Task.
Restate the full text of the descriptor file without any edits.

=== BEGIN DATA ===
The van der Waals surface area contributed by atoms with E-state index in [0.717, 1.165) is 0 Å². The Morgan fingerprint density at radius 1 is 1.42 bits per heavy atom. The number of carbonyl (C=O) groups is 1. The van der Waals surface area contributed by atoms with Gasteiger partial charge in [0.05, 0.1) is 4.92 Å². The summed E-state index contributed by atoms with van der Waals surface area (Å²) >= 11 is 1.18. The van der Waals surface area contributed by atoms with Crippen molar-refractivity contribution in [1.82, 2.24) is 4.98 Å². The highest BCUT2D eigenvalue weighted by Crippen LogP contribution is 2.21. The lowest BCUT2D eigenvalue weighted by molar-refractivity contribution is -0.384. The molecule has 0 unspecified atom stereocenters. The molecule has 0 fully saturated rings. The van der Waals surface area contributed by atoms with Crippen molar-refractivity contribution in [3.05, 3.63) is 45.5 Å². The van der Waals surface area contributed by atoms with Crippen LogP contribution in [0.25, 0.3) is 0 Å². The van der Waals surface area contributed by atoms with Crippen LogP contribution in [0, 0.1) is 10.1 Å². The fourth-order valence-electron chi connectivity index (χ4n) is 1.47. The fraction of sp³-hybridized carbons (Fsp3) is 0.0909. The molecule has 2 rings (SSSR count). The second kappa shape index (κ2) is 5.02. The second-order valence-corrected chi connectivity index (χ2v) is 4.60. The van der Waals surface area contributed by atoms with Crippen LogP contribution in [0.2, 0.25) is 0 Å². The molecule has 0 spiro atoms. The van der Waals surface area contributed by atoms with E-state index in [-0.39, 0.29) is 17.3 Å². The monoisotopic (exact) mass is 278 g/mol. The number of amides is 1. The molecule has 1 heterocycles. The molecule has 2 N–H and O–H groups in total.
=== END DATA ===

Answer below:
The van der Waals surface area contributed by atoms with E-state index in [0.717, 1.165) is 0 Å². The Morgan fingerprint density at radius 1 is 1.42 bits per heavy atom. The number of carbonyl (C=O) groups is 1. The van der Waals surface area contributed by atoms with Gasteiger partial charge in [0.05, 0.1) is 4.92 Å². The summed E-state index contributed by atoms with van der Waals surface area (Å²) >= 11 is 1.18. The van der Waals surface area contributed by atoms with Crippen molar-refractivity contribution in [1.82, 2.24) is 4.98 Å². The highest BCUT2D eigenvalue weighted by Crippen LogP contribution is 2.21. The lowest BCUT2D eigenvalue weighted by molar-refractivity contribution is -0.384. The molecule has 0 unspecified atom stereocenters. The molecule has 0 fully saturated rings. The van der Waals surface area contributed by atoms with Crippen molar-refractivity contribution in [3.05, 3.63) is 45.5 Å². The van der Waals surface area contributed by atoms with Crippen LogP contribution in [0.25, 0.3) is 0 Å². The van der Waals surface area contributed by atoms with Crippen LogP contribution in [0, 0.1) is 10.1 Å². The fourth-order valence-electron chi connectivity index (χ4n) is 1.47. The fraction of sp³-hybridized carbons (Fsp3) is 0.0909. The molecule has 2 rings (SSSR count). The second kappa shape index (κ2) is 5.02. The second-order valence-corrected chi connectivity index (χ2v) is 4.60. The van der Waals surface area contributed by atoms with Crippen LogP contribution in [0.2, 0.25) is 0 Å². The molecule has 0 spiro atoms. The van der Waals surface area contributed by atoms with E-state index in [-0.39, 0.29) is 17.3 Å². The monoisotopic (exact) mass is 278 g/mol. The number of amides is 1. The molecule has 1 heterocycles. The molecule has 2 N–H and O–H groups in total.